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IRA Tax Deduction
What You Need to Know
For the 2013 tax year, the limit for individual
IRA contributions is $5,500.
For married couples filing jointly, it’s $11,000.
For an individual with $50,000 in taxable income, the
associated tax deduction will reduce his or her taxes
by $1,375.
For a married couple with a combined $90,000
in taxable income, this will save them $2,750.
Also, if you’re age 50 or older, your contribution
limit increases to $6,500.
There are two things that could stop you from
maxing out this contribution.
First, it phases out as your income increases.
Here’s a link to the official explanation from the
IRS’s website.
Second, it decreases if you make a
contribution to a retirement plan sponsored
by your employer.
Think 401(k)…
Finally, there are two types of IRAs that
you should be aware of.
The first is a traditional IRA.
That’s what we’ve been talking about here,
as these allow you to take an immediate
tax deduction from your gross income.
There’s also a ROTH IRA, which doesn’t
offer an immediate deduction, but does
allow the money therein to grow tax free.
So, which is right for you?
As a general rule, a Roth IRA is the better
choice if your tax rate during retirement will
not be lower than your current ...
Alternatively, if your tax rate will be lower
during retirement, then the traditional IRA
may be the better choice.
Want to learn more ways to decrease your
taxes and maximize your refund?
If so, click here to download The Motley
Fool’s free report about how you can fight
back against higher taxes.
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IRA Tax Deduction: What You Need to Know

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The easiest way to maximize your tax refund is to contribute to an IRA. Here are the most important things you need to know in order to do so.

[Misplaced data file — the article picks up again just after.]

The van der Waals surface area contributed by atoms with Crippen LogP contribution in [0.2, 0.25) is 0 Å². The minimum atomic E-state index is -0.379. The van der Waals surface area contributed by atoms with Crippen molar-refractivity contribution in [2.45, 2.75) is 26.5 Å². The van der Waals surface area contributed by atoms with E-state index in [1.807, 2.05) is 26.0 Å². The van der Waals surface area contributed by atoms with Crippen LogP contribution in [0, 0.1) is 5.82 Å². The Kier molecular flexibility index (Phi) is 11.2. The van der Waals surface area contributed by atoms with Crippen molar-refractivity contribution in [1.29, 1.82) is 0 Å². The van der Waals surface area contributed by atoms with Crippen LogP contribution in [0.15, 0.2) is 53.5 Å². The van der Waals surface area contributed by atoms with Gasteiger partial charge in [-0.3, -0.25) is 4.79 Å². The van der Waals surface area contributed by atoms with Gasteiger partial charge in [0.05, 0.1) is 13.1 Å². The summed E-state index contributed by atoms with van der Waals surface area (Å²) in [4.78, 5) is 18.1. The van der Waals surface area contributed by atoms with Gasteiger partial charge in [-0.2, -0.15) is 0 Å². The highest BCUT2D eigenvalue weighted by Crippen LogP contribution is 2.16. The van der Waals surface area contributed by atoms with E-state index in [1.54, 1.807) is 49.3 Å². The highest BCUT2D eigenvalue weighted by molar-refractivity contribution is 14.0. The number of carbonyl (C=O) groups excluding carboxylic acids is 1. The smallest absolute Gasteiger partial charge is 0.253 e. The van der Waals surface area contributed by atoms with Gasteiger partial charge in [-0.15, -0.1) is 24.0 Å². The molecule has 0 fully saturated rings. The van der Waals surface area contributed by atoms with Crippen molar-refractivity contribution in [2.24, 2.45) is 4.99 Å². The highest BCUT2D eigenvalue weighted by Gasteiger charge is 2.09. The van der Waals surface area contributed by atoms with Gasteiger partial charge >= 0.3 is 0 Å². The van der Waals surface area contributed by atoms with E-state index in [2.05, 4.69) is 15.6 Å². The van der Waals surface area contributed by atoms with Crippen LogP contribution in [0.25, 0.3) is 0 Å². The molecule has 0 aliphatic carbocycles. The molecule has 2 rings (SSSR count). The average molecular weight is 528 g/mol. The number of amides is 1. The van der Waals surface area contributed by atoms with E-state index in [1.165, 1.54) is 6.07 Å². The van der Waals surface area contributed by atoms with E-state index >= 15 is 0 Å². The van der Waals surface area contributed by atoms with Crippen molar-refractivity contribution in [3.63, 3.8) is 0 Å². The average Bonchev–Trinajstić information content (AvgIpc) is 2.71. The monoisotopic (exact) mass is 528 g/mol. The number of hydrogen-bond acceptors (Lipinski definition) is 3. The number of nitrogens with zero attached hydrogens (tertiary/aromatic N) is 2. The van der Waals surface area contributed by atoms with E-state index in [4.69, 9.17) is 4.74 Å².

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Transcript of "IRA Tax Deduction: What You Need to Know"

  1. 1. IRA Tax Deduction What You Need to Know
  2. 2. For the 2013 tax year, the limit for individual IRA contributions is $5,500.
  3. 3. For married couples filing jointly, it’s $11,000.
  4. 4. For an individual with $50,000 in taxable income, the associated tax deduction will reduce his or her taxes by $1,375.
  5. 5. For a married couple with a combined $90,000 in taxable income, this will save them $2,750.
  6. 6. Also, if you’re age 50 or older, your contribution limit increases to $6,500.
  7. 7. There are two things that could stop you from maxing out this contribution.
  8. 8. First, it phases out as your income increases.
  9. 9. Here’s a link to the official explanation from the IRS’s website.
  10. 10. Second, it decreases if you make a contribution to a retirement plan sponsored by your employer.
  11. 11. Think 401(k)…
  12. 12. Finally, there are two types of IRAs that you should be aware of.
  13. 13. The first is a traditional IRA.
  14. 14. That’s what we’ve been talking about here, as these allow you to take an immediate tax deduction from your gross income.
  15. 15. There’s also a ROTH IRA, which doesn’t offer an immediate deduction, but does allow the money therein to grow tax free.
  16. 16. So, which is right for you?
  17. 17. As a general rule, a Roth IRA is the better choice if your tax rate during retirement will not be lower than your current tax rate.
  18. 18. Alternatively, if your tax rate will be lower during retirement, then the traditional IRA may be the better choice.
  19. 19. Want to learn more ways to decrease your taxes and maximize your refund?
  20. 20. If so, click here to download The Motley Fool’s free report about how you can fight back against higher taxes.
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